When I travel with my velcro rollers I just throw them in a sealed bag to keep them together, and if I have various sizes I can slide the smaller ones inside of the larger ones, reducing the amount of space they consume.
How to Use Velcro Rollers
Using velcro rollers is quick and easy. This is how I do it when I want to add a bit of volume or wave to my hair. (obviously for other styles, the rolling technique would vary)
First I wash, condition, and dry my hair as I normally do (Although sometimes I use them on slightly damp hair). I don't bother styling with a round brush or anything. Then to apply the rollers, I merely section my hair as dictated by the size of the rollers I will be using. Since I often just want some volume or wave, I tend to use the larger rollers (2 or 2.5"). I pull out a section from my head, put a roller at the end, and roll under and up toward my scalp. Once at my scalp, the velcro will do it's job and stay in place. However, my personal preference if I'll be moving around quite a bit, is to still use a clip to assure my rollers are secure. I often leave mine in for 15 to 20 minutes while I eat breakfast, apply makeup, make my bed, check the weather or something similar.
For optimal volume, pulling the hair straight upward from my scalp and getting the roller as close to the roots as possible will provide more lift.
Velcro rollers tend to stay in place without pins. But I often secure my velcro rollers using some hot roller butterfly clips that grab on to the roller. There is no learning curve with this, it's not tricky. I am sure a basic pelican or duckbill clip would work as well but you'll have to figure out the best placement of those clips to avoid having a "ridge" in your hair afterward. But as mentioned previously, you certainly don't have to use any clip at all.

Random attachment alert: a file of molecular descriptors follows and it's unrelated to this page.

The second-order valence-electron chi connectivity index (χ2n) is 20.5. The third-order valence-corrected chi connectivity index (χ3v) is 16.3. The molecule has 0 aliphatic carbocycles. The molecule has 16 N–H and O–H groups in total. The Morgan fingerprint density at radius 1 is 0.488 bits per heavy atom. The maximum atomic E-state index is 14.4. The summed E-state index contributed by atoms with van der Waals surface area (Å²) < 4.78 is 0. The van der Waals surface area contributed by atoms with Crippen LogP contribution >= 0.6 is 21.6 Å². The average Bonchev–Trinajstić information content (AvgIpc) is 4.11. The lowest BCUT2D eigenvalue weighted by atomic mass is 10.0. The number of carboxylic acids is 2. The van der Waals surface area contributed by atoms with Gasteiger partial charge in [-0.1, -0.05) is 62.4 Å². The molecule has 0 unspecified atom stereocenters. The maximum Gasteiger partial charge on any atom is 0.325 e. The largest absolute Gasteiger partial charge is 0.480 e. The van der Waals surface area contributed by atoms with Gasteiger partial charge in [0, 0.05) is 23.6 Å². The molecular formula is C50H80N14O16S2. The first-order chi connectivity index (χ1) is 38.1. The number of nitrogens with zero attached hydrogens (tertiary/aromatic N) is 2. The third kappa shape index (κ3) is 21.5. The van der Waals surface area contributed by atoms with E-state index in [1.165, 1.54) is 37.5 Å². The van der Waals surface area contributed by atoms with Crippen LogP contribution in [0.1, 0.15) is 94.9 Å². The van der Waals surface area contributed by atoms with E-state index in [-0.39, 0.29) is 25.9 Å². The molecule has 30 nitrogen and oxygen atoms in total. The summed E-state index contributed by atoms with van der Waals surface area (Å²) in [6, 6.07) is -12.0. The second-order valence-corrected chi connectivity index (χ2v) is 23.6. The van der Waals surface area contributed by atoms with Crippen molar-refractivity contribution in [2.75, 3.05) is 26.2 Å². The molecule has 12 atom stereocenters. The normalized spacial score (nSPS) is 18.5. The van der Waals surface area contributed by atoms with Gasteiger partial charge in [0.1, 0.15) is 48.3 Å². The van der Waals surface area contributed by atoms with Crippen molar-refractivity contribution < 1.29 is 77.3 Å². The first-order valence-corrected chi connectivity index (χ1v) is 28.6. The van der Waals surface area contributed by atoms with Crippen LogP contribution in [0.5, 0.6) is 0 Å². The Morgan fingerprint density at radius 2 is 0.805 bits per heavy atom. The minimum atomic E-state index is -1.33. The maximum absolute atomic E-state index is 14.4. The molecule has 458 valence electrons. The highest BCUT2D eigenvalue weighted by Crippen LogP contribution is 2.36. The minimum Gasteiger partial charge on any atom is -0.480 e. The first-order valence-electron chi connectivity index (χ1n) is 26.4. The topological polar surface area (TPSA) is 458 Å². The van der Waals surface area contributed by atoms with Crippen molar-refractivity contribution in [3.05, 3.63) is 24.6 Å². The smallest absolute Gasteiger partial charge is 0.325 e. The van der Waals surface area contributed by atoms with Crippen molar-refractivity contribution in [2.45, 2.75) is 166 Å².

To remove the rollers I simply unroll each downward. I comb through my hair and apply any spray if I chose to use any. If I want something curlier, I generally only run my fingers through my hair or use a wide toothed comb.
If I want more curl or I'm in a hurry, I use my hair dryer to apply heat once my velcro rollers are in place (just for a few seconds since my hair is dry already). Then, I switch to a cool setting which serves to set the curl. I also tend not to brush as much. Smaller rollers will create more curls and using a variety of rod sizes makes it look more natural.
I have shoulder length hair and tend to use the 2.5" rollers (I have some 3", 2" and 1.5" as well depending on what type of hairstyle I want) Remember the larger, the looser curl you will get and if your hair is shorter, you get more of a gentle wave. These (below) are the ones I've used.
If you decide you want to use clips (because you will be moving around a great deal) then duck bills can work, but often I use butterfly clips. These will work with 2.5" rollers and smaller. I find they aren't really wide enough to be reliable with the 3" rollers.
© 2010 Ruth Coffee